Victor Davis Hanson Private Papers

Tag Archives: Iraq

The Fruit of Obama’s Abandonment of Iraq

by Bruce S. Thornton // FrontPage Magazine 

Anbar province, the region of Iraq that 1,300 American soldiers died pacifying, is at risk of being taken over by al Qaeda jihadists and their affiliate, the Islamic State in Iraq and the Levant. Read more →

The Failure of American Leadership

Obama’s foreign policy of appeasement has created a dangerous void in the international order.

by Victor Davis Hanson // Defining Ideas 

The standard critique of President Obama’s foreign policy is now generally well-known—Photo Credit: Robert Hruzek vic Flickrmercurial, paradoxical, and passive. “Leading from behind” seems at odds with the traditional American commitment to ensure—preferably with allies or, if need be, alone—the continuance of the postwar global system of sovereign borders, free trade, safe commerce, and open communications.

Many of Obama’s recent foreign policy initiatives have resulted in a diminished United States and they have found little success. The reset with Russia earned us a strange sort of contempt from Vladimir Putin. Moscow almost gratuitously thwarts the U.S., gloating that we offer loud self-righteous sermons to others that are not backed by consequences.

The Obama administration’s approach to radical Islam and the larger Middle East has been especially confused. Al Qaeda is not, as the president assured, on the run, but more likely moving onward and upward. Read more →

America Is Intervened Out

Our security interests have changed, along with out sense that we can make a difference.

by Victor Davis Hanson // National Review Online 

Photo Credit: Spc. Alexander Naylor, US Army via Flickr

A PFC pulls security during a senior leader engagement with Afghan National Police in Bagram, Parwan province, Afghanistan, Sept. 7, 2013.

n the immediate future, I do not think the United States will be intervening abroad on the ground — not in the Middle East or, for that matter, many places in other parts of the world. The reason is not just a new Republican isolationism, or the strange but growing alliance between left-wing pacifists and right-wing libertarians.

Some of the new reluctance to intervene abroad is due to disillusionment with Iraq and Afghanistan, at least in the sense that the means — a terrible cost of American blood and treasure — do not seem yet to be justified by the ends of the current Maliki and Karzai governments. Few Americans are patient enough to hear arguments that a residual force in Iraq would have preserved our victory there, or that Afghanistan need not revert to the Taliban next year. Their attitude to the Obama administration’s unfortunate abdication of both theaters is mostly, “I am unhappy that we look weak getting out, but nonetheless happier that we are getting out.” Read more →

Syria in the Age of Myth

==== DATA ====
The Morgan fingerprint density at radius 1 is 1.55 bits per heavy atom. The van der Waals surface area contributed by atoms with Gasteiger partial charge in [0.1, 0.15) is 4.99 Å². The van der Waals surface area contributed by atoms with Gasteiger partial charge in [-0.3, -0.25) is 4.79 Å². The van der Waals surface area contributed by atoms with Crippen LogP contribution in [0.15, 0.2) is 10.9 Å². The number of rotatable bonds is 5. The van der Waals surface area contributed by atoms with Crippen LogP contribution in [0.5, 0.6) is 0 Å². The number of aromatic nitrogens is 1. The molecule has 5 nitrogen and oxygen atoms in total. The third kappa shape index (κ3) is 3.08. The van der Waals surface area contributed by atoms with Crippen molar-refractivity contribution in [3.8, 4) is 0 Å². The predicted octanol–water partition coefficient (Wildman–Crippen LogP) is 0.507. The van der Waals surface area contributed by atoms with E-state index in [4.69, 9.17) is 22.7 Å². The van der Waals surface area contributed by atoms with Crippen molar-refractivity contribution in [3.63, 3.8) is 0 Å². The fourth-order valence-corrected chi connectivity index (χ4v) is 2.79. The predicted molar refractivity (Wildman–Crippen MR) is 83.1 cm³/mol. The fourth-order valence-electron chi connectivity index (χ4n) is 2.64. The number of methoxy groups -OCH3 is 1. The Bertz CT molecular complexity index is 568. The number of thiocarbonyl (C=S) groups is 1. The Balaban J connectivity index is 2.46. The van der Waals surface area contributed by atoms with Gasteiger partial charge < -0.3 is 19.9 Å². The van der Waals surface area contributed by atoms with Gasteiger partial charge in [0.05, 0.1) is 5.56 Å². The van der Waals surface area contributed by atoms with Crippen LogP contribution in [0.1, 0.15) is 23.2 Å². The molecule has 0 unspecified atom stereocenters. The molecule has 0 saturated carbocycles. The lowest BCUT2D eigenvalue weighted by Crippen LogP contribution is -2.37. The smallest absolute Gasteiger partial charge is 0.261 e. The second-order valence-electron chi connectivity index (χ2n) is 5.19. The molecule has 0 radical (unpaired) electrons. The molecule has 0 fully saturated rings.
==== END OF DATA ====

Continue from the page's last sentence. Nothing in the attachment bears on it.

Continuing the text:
by Victor Davis Hanson // PJ Media 

Myth I. Conservatives opposed to bombing Syria are isolationists.

Hardly. It would be better to call conservative skepticism a new Jacksonianism that is not wedded to any Pavlovian support for intervention or particular political party. Read more →

Syria in a Nutshell

by Victor Davis Hanson // NRO’s The Corner 

We are contemplating going to war in Syria to help the opposition a lot and to hurt Assad some, or to help the opposition some and hurt Assad a lot, or to hurt Assad some and help the opposition some, or to force Assad to stop or to leave, or to stop but stay, or to stop and leave; or to restore the word of the president, or the word of the United States, or the word of the international community by bombing, or by threatening to bomb but not bombing, or by neither threatening to bomb nor bombing; or to warn the Russians to stay out, or to welcome the Russians to come in, or to warn the Russians to stay out and welcome the Russians to come in. Message? We are planning to do all kinds of things by not doing anything. Read more →

Syrian Knowns and Unknowns

by Victor Davis Hanson // PJ Media

 

A sign displays a message about Syria at the commemoration of the 50th anniversary of the March on Washington August 28, 2013, in Washington, D.C. (Rena Schild / Shutterstock.com)

A sign displays a message about Syria at the commemoration of the 50th anniversary of the March on Washington August 28, 2013, in Washington, D.C. (Rena Schild / Shutterstock.com)

1) Red lines: Does anyone believe we would be on the eve of a war with Syria had not Barack Obama on two occasions — echoed on two others by Secretary of State Hillary Clinton — warned Bashar Assad of red lines surrounding the use of WMD? Read more →

The Middle East: All Bad Choices

From Libya to Iran, our past actions have drastically limited our current choices.

by Victor Davis Hanson // National Review Online

Survey the Middle East, and there is nothing about which to be optimistic.

Iran is either fueling violence in Syria or racing toward a bomb, or both. Read more →

Obama’s Middle East Mess

When we don’t support our potential allies and encourage constitutional rule, Egypt is the result.

by Victor Davis Hanson // National Review Online

 

In Egypt the Obama administration has managed to alienate the military, secular constitutionalists, the Islamists, and the proverbial street all at once. How and why? Read more →

Iraq a Convenient Scapegoat

by Victor Davis Hanson

Tribune Media Services

Bring up Iraq — and expect to end up in an argument. Conservatives are no different from liberals in rehashing the unpopular war, which has become a sort of whipping boy for all our subsequent problems. Read more →

Iraq–Agony, Ordeal, and Recovery

by Victor Davis Hanson

PJ Media

I. The Case for Invasion

Wise

The Bush administration built a broad domestic coalition and an adequate foreign alliance (more inclusive than the UN-sanctioned effort against North Korea in 1950). Read more →

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